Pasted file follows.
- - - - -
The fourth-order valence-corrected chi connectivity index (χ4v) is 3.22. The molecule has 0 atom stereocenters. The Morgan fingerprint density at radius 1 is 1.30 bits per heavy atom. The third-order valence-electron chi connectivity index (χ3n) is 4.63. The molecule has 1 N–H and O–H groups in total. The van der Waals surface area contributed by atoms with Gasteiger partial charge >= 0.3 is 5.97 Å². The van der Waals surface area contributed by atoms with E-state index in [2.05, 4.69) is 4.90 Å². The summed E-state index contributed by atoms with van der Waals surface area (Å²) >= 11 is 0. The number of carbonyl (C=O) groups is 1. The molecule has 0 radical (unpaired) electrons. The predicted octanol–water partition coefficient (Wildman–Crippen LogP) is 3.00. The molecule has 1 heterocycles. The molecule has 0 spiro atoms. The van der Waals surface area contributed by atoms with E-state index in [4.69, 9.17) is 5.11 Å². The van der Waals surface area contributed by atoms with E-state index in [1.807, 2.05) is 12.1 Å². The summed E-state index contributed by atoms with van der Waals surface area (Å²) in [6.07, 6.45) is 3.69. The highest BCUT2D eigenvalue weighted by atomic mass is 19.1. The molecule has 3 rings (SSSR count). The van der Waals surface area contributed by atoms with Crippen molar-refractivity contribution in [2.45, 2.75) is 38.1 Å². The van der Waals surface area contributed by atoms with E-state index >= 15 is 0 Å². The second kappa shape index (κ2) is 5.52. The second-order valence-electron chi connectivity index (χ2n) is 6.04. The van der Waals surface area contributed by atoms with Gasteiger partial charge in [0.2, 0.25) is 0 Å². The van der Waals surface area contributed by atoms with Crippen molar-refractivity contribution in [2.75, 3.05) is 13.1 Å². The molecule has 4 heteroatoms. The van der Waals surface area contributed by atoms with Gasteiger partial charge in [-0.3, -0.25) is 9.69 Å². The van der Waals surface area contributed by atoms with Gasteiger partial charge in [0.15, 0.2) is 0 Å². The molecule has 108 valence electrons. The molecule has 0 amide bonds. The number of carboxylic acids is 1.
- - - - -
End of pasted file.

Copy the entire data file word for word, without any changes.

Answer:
The fourth-order valence-corrected chi connectivity index (χ4v) is 3.22. The molecule has 0 atom stereocenters. The Morgan fingerprint density at radius 1 is 1.30 bits per heavy atom. The third-order valence-electron chi connectivity index (χ3n) is 4.63. The molecule has 1 N–H and O–H groups in total. The van der Waals surface area contributed by atoms with Gasteiger partial charge >= 0.3 is 5.97 Å². The van der Waals surface area contributed by atoms with E-state index in [2.05, 4.69) is 4.90 Å². The summed E-state index contributed by atoms with van der Waals surface area (Å²) >= 11 is 0. The number of carbonyl (C=O) groups is 1. The molecule has 0 radical (unpaired) electrons. The predicted octanol–water partition coefficient (Wildman–Crippen LogP) is 3.00. The molecule has 1 heterocycles. The molecule has 0 spiro atoms. The van der Waals surface area contributed by atoms with E-state index in [4.69, 9.17) is 5.11 Å². The van der Waals surface area contributed by atoms with E-state index in [1.807, 2.05) is 12.1 Å². The summed E-state index contributed by atoms with van der Waals surface area (Å²) in [6.07, 6.45) is 3.69. The highest BCUT2D eigenvalue weighted by atomic mass is 19.1. The molecule has 3 rings (SSSR count). The van der Waals surface area contributed by atoms with Crippen molar-refractivity contribution in [2.45, 2.75) is 38.1 Å². The van der Waals surface area contributed by atoms with E-state index >= 15 is 0 Å². The second kappa shape index (κ2) is 5.52. The second-order valence-electron chi connectivity index (χ2n) is 6.04. The van der Waals surface area contributed by atoms with Gasteiger partial charge in [0.2, 0.25) is 0 Å². The van der Waals surface area contributed by atoms with Crippen molar-refractivity contribution in [2.75, 3.05) is 13.1 Å². The molecule has 4 heteroatoms. The van der Waals surface area contributed by atoms with Gasteiger partial charge in [-0.3, -0.25) is 9.69 Å². The van der Waals surface area contributed by atoms with Gasteiger partial charge in [0.15, 0.2) is 0 Å². The molecule has 108 valence electrons. The molecule has 0 amide bonds. The number of carboxylic acids is 1.